Was Jacques Derrida a Jewish thinker? Although it has often been asked, it is a bad question, but, as it turns out, not for the most obvious reasons, which therefore makes it much more interesting.
Derrida, the originator of the philosophical method known as “deconstruction,” passed away less than a decade ago after one of the most remarkable academic careers in the 20th century. Nonetheless, it is already difficult to recall just how central and divisive a figure Derrida was throughout the humanities, especially here in America. His writing style, with its sudden shifts from the ponderously Delphic to the playfully mischievous and back again, was aped, praised, and ridiculed, while his campaign against what he called the “metaphysics of presence” in the Western philosophical tradition shook whole academic fields (especially but not only in literature) while leaving others (in particular, analytic philosophy) defiantly untouched.
Derrida, Kirby Dick and Amy Ziering Kofman’s 2002 documentary (now helpfully archived on YouTube) provides both a vivid reminder of the philosopher’s persona and a preemptive caveat against books such as Benoît Peeters’ Derrida: A Biography. A few minutes into the film Derrida delivers of himself the following speech, suggesting more than a bit of skepticism about the biographical enterprise:
We should not neglect the fact that some biographies written by people who have authority in the academy finally invest this authority in a book which—for centuries sometimes—after the death of an author represent the truth, “the truth.” Someone interested in biography writes a life, “life and works” . . . well documented, apparently consistent, and it’s the only one published by—under the authority of—a good press. And then . . . his life image is fixed and stabilized for centuries. That’s why I would say that the one who reads a text by a philosopher, for instance a tiny paragraph, and interprets it in a rigorous, inventive, and powerfully deciphering fashion is more of a real biographer than the one who knows the whole story.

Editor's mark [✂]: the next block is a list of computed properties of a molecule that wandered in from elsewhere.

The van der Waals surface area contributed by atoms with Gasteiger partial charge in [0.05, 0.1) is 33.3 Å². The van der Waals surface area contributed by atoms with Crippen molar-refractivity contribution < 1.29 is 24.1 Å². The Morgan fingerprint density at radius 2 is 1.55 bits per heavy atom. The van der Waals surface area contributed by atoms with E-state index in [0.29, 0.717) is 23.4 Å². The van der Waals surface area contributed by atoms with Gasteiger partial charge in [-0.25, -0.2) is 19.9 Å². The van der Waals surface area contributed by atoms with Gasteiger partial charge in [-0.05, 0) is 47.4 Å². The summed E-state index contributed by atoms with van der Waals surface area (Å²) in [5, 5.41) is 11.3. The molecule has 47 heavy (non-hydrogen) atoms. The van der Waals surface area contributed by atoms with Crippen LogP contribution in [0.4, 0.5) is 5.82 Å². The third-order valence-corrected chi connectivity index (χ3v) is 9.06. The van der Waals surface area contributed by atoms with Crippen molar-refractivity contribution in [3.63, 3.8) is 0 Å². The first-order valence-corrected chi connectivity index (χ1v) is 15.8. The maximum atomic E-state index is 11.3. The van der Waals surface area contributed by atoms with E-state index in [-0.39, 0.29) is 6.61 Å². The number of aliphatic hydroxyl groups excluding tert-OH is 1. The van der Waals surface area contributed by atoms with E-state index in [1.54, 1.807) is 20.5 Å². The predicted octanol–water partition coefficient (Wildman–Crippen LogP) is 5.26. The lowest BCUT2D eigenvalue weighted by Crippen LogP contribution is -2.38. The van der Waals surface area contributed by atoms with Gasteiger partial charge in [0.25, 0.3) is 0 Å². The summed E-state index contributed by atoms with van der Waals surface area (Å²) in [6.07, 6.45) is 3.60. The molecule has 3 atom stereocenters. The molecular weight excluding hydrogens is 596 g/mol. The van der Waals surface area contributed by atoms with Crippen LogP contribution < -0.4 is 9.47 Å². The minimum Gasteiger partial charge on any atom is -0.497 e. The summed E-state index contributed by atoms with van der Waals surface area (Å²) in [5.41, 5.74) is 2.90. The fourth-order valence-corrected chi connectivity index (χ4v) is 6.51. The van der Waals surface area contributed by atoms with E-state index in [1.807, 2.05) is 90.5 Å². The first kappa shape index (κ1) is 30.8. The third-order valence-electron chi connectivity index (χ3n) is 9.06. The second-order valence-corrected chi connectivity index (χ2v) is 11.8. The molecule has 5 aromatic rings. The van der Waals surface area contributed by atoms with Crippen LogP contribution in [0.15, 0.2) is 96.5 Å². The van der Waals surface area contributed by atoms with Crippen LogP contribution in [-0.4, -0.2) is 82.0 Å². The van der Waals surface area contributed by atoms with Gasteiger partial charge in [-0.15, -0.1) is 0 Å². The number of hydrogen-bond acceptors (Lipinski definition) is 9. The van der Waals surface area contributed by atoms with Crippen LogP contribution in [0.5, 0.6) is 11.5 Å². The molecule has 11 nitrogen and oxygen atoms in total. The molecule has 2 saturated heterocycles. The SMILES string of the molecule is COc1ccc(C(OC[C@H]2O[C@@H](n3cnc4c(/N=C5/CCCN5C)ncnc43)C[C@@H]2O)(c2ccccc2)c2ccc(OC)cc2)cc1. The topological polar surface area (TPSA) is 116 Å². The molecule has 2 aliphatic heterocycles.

Although in his writings Derrida was not entirely dismissive of studying the lives of thinkers, one still wonders what Benoît Peeters was thinking when he chose to write his book—precisely the sort of “well documented, apparently consistent” account of Derrida himself that the philosopher found so unhelpful compared with the tiniest bit of close reading.
And yet the basic facts are helpful. Paradoxically, the book is a success because it is so straightforward. Peeters takes the singular enigma of the founder of deconstruction and makes him grist for an entirely conventional biographer’s mill. A longtime acquaintance of Derrida with practice at writing lives (including Alfred Hitchcock’s and Paul Valéry’s), Peeters accumulates information, establishing a basic itinerary. He cites correspondence for what it reveals about Derrida’s private sentiments. And he narrates meetings with other intellectuals. Perhaps most salaciously, Peeters confirms Derrida’s love affair with fellow philosopher Sylviane Agacinski, the torment he experienced when she bore him a son, and the bitter recriminations that followed through to the end of his life, when Derrida withheld his support from socialist presidential candidate Lionel Jospin, who had raised the child with Agacinski after marrying her.